History of Oldfields School
Oldfields School, Maryland's oldest girls' boarding school, is situated on more than 200 acres in Baltimore County. Anna Austen McCulloch founded the school in 1867, when she and her family moved into an old farmhouse on her brother's land in Glencoe, Maryland.
Built in the 1700s, the modest clapboard home still stands as the oldest building at Oldfields and is affectionately known as "Old House." Mrs. McCulloch educated the younger members of her family and a few local children in her home.
The lessons she taught created the foundation for the philosophy and tradition that Oldfields embraces today.
The history of Oldfields School is rich with innovation. Oldfields was one of the first girls' schools to introduce chemistry into its curriculum. In 1878, Oldfields pioneered one of the first riding programs in the country, and in 1912, a gym was built, one of the first at a girls' school south of the Mason-Dixon line.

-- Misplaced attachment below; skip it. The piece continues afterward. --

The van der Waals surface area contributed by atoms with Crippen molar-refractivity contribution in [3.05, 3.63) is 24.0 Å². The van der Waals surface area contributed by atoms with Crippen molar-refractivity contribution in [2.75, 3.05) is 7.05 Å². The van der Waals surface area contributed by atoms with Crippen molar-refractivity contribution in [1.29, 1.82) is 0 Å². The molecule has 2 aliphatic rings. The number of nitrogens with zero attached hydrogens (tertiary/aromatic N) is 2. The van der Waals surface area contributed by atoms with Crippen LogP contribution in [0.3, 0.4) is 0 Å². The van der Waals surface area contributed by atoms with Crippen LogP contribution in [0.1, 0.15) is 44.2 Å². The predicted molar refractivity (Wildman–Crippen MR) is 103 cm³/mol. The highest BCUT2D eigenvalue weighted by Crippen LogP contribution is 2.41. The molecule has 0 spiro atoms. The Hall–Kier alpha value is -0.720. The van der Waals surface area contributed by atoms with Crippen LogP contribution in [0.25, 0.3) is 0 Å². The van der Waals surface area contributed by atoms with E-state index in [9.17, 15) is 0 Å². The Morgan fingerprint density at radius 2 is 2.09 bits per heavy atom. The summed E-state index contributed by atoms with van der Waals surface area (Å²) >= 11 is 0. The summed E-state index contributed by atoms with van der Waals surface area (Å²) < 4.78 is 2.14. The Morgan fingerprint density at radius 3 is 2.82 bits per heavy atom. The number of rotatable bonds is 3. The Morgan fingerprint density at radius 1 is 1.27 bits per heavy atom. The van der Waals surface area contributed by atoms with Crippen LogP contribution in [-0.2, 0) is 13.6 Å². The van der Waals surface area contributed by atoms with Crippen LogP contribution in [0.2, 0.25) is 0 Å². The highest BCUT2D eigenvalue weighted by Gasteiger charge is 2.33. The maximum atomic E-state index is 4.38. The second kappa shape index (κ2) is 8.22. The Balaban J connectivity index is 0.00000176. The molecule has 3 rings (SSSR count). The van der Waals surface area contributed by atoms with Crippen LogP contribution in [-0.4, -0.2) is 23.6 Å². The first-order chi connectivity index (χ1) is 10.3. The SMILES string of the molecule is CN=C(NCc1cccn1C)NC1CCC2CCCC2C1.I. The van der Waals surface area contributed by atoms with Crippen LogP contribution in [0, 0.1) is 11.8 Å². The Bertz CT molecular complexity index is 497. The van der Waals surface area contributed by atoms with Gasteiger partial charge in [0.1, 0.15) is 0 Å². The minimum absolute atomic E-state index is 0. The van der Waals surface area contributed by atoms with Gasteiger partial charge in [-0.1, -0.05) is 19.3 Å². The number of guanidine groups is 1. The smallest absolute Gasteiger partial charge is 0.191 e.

Oldfields has always boasted an educational program that meets the needs of each individual student. The School's student to faculty ratio is among the lowest in the nation. Oldfields faculty is trained to use different methods and tools to meet the diverse learning needs of each student. The School also utilizes SMARTBoard interactive whiteboards in the classrooms.
While Oldfields maintains its status as one of the top all-girls' boarding schools in the country, the School's history and integrity are never lost. Oldfields is rooted on a campus that has been part of the Baltimore legacy for 145 years. Within these roots is the work of every teacher, student, and staff member who has passed through the School and affected our community in some way.